Five members of staff at The Orthopaedic Hospital have been recognised as Sepsis Heroes by The UK Sepsis Trust.

Staff nurses Nia Griffiths and Bronwen Ryan, Midlands Centre for Spinal Injuries Sister Genevieve Chavez, outreach Sister Donna Jones and Dr Rhiannon Worrall have all been awarded with the accolade at the Oswestry-based hospital.

Sepsis is when the body injures its own tissues and organs as a response to infection. It can be triggered by any infection, but most commonly happens in response to bacterial infections of the lungs, skin and soft issues, abdominal organs or urinary tract.

Around 44,000 people lose their lives to sepsis every year so an international campaign was launched to raise awareness of the dangers and the importance of taking swift action.

All the heroes recognised symptoms of sepsis within their patients, and speedily responded resulting in the patients surviving sepsis.

Nia acted when her patient developed a sudden high fever and signs of a urinary infection. The patient’s condition was rapidly declining, so she escalated them for an urgent medical review. From this, urinary sepsis was identified.

Bronwen quickly escalated a patient with a fever and known urine infection to the Outreach Team. After receiving a handover from Bronwen, Donna utilised the ‘red flag’ screening tool and notified the medic on-call.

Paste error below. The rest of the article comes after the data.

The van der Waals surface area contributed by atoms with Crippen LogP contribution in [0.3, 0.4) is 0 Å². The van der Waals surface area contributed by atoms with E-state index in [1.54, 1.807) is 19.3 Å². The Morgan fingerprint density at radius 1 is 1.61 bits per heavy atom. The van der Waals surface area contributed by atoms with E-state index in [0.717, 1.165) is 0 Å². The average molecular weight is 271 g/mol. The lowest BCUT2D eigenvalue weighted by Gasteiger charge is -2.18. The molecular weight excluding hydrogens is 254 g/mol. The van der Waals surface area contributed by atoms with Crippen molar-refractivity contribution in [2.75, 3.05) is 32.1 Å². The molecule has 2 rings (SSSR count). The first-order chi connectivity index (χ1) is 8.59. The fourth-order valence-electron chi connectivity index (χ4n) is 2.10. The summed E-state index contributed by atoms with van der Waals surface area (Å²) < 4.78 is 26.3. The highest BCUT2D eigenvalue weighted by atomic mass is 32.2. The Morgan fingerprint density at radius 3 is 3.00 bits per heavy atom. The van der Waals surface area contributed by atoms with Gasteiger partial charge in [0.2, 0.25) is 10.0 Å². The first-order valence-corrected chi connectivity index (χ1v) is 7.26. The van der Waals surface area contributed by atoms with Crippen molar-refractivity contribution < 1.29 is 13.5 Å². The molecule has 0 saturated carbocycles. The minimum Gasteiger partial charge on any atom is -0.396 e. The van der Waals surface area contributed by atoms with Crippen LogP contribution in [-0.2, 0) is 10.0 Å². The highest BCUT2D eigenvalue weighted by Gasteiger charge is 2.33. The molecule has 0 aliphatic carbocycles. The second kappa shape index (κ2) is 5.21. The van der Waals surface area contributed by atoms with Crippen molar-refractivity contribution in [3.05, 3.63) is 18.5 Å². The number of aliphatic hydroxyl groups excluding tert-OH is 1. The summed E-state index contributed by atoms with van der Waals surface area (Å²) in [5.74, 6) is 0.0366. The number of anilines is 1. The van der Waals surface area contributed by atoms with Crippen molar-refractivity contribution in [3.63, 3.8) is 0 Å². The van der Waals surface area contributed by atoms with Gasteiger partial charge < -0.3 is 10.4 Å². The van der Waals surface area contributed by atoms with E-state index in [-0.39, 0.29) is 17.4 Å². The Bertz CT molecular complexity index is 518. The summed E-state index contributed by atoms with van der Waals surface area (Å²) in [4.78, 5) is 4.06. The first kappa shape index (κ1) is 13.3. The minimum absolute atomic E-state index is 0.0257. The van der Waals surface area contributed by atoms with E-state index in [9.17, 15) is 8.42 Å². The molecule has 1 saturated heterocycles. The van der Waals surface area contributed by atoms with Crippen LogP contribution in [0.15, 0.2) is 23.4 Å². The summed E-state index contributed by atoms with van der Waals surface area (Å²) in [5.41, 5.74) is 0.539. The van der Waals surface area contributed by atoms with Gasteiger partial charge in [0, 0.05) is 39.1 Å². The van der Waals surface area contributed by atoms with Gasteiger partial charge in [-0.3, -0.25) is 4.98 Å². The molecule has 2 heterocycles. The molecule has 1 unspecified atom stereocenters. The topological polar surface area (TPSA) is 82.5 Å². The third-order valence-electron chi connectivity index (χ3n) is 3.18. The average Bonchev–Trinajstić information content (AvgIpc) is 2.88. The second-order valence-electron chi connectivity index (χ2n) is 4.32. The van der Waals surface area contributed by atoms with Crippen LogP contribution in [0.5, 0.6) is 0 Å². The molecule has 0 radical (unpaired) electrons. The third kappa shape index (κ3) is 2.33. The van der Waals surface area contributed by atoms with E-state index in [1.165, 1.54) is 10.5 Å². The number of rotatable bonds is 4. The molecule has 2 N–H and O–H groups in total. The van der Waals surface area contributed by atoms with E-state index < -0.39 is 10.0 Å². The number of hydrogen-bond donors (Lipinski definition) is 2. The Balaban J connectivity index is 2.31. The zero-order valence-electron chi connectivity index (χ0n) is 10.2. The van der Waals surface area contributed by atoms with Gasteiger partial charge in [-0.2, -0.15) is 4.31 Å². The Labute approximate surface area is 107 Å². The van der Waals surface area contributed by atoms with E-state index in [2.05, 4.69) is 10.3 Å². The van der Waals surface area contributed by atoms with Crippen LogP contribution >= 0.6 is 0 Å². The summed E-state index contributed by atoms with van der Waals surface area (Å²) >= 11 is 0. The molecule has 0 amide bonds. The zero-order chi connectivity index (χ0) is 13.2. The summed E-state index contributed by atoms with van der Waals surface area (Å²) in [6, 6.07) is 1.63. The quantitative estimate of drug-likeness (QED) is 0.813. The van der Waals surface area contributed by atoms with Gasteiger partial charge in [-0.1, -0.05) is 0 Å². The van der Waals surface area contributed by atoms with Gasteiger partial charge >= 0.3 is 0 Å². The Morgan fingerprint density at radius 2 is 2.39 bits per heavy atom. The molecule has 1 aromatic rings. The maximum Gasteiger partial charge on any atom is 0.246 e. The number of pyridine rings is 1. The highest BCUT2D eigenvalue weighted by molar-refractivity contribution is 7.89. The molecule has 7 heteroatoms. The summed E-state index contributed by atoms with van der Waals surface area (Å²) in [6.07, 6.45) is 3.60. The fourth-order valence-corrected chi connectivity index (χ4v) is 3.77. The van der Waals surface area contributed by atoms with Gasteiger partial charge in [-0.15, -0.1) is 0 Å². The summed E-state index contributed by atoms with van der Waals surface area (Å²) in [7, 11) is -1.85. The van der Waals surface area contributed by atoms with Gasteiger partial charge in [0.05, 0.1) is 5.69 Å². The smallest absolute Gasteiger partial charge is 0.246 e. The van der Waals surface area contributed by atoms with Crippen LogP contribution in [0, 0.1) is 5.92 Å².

Genevieve and Dr Worrall used the Sepsis 6 process to identify sepsis in the patient. Due to the complexity of the case they sourced support from senior clinicians to prevent the patient’s condition further declining.

Nicki Bellinger, deputy director of nursing, said: “All our heroes did a fantastic job of detecting that the patients may have sepsis.

“These staff members responded to a life threatening condition in its early stages which has resulted in better eventual outcomes for the patients.”

“I am very proud of them, and they should be proud of themselves.”

Dr Ron Daniels BEM, chief executive of the UK Sepsis Trust said: “It’s exactly this kind of swift recognition and treatment of sepsis that will help save thousands of lives in the UK.

“We need the resources to equip all healthcare professionals across the NHS to identify sepsis as quickly as possible and put the current postcode lottery behind us.

“Clinicians and members of the public all over the country should be empowered to ‘Just Ask: “could it be sepsis?”.”